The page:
American Hospitality: The Politics of Conditionality in Twentieth-Century U.S. Fiction
Gleich, Lewis S
Mallios, Peter L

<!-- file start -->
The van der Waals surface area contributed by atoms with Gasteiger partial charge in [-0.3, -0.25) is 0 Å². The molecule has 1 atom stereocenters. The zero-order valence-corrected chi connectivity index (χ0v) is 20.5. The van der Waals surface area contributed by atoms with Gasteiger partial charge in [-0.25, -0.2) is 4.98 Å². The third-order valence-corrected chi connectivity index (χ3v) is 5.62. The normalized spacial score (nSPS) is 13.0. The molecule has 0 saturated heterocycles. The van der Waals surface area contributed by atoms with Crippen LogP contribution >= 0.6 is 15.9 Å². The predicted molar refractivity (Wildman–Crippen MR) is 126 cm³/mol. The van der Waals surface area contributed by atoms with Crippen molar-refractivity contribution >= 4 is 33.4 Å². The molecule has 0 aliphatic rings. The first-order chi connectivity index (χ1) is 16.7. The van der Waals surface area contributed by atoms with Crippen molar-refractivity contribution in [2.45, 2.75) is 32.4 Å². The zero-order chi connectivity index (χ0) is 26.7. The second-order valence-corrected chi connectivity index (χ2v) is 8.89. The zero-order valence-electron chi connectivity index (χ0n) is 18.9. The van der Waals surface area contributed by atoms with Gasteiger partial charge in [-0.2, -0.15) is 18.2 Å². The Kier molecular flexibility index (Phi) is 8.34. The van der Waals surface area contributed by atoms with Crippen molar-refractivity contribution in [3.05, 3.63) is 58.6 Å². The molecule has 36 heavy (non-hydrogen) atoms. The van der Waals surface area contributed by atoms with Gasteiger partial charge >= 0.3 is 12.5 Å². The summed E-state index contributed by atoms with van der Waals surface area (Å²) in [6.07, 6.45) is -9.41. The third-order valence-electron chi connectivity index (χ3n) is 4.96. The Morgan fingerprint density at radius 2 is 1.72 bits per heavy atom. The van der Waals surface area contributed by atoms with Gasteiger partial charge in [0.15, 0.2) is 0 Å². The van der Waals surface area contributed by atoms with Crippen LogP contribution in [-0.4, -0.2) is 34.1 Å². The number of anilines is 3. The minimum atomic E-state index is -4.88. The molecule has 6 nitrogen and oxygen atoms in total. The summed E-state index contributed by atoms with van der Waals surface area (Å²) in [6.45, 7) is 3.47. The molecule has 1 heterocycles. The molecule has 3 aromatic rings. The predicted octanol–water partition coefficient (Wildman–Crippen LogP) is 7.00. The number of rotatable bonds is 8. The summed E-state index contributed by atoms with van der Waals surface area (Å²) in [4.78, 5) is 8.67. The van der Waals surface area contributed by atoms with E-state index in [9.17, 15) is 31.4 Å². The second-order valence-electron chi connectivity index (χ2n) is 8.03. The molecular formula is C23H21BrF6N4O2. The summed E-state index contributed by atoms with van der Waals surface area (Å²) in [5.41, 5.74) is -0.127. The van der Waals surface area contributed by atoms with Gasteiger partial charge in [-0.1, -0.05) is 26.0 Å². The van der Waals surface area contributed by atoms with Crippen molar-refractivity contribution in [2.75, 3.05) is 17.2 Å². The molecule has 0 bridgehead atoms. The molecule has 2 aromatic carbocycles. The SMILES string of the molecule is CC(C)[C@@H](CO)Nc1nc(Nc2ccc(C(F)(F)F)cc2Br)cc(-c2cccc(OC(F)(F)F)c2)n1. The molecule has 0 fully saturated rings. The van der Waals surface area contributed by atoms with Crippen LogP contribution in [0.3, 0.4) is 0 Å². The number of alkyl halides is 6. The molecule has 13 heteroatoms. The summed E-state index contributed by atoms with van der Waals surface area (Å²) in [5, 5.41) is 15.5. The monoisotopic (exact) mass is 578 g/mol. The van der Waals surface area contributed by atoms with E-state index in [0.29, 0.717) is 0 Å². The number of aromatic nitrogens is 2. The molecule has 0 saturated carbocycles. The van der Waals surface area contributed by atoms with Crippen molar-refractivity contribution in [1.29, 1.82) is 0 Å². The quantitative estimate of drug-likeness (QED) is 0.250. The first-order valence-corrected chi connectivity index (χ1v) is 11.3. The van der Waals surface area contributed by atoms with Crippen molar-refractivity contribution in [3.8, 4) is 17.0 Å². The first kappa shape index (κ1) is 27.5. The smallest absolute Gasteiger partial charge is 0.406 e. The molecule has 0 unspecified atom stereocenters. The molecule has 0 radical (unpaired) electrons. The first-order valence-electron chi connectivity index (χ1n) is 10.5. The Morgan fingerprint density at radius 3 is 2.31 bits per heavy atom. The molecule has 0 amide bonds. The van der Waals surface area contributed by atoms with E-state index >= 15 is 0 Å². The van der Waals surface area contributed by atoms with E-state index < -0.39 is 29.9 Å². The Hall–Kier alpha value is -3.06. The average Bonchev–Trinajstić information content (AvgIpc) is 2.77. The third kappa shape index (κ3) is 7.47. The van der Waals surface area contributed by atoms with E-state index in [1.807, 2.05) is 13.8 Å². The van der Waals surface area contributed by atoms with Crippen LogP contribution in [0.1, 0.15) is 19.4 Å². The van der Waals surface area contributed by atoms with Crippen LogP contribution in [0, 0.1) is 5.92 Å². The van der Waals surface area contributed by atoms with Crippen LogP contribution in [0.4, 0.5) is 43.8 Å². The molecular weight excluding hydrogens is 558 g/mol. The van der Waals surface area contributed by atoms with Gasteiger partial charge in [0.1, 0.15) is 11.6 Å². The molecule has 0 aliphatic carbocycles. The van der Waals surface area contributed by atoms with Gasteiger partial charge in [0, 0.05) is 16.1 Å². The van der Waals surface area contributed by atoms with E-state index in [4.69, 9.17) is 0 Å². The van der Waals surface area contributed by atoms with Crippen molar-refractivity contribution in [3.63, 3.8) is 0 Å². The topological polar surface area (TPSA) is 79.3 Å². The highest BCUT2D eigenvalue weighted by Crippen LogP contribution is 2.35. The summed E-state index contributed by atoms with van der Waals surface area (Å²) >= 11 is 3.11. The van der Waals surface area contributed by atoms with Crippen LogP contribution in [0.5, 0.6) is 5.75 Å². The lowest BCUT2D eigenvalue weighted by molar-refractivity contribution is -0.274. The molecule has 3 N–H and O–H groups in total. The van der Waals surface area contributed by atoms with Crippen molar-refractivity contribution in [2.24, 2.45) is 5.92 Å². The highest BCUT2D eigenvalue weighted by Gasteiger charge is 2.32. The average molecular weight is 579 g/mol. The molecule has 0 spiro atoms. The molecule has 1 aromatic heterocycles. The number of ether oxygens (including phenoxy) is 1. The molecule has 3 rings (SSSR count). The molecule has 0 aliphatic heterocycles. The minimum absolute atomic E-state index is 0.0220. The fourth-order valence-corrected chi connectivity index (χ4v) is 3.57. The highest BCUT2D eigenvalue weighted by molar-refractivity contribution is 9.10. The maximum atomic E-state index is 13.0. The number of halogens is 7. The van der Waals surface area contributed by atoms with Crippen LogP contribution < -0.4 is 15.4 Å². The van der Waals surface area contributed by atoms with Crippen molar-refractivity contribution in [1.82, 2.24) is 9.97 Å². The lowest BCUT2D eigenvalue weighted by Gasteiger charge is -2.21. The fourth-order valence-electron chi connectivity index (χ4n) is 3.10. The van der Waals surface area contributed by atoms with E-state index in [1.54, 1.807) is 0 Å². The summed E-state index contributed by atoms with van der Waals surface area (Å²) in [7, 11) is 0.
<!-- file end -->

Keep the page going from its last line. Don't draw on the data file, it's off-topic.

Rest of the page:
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American Hospitality rereads the canon of American literature by focusing attention on the centrality of hospitality to the twentieth-century American literary imagination. It argues that twentieth-century U.S. authors employ scenes of hospitality (scenes of welcoming and withholding, of invitation and rejection, of accommodation and imposition) and figures of hospitality (hosts and guests, strangers and trespassers, homes and thresholds, gifts and reciprocations) for three specific purposes: first, to reproduce dominant American discourses of hospitality; second, to critique these same discourses; and third, to model an alternative ethics of hospitality. Faced with the closing of the western frontier, rapid increases in immigration, the growing need to provide assistance to large segments of the population, an escalating call to secure and police the national borders, and the widespread demand to make public accommodations in all parts of the country more hospitable to racialized others, U.S. authors during the twentieth century utilized discourses of hospitality to reflect on the effects that sweeping historical changes were having on the nation’s ability to remain hospitable to peoples both inside and outside its borders. In examining discourses of hospitality in twentieth-century U.S. fiction, American Hospitality makes three principal contributions to scholarship. First, it opens the canon of American literature to reconstruction by tracing the central importance of scenes of hospitality across a wide range of twentieth-century American texts and genres, from highly canonical texts like Steinbeck’s The Grapes of Wrath and Faulkner’s Absalom, Absalom! to less canonical texts like Zitkala-Ša’s Old Indian Legends and Louise Erdrich and Michael Dorris’s The Crown of Columbus. Second, it expands on existing work on the subject of American exceptionalism by showing how American exceptionalist narratives rely heavily on scenes and figures of hospitality to justify and disavow acts of exclusion, dispossession, exploitation, and violence. Third, it lays the foundation for theorizing an alternative ethics of American hospitality. Modeled by the texts featured in American Hospitality, this alternative ethics, which I term affirmative hospitality, has four core principles: recognition of the conditional nature of all hospitality exchanges, affirmation of the singularity of the individual, accommodation, and deliberation.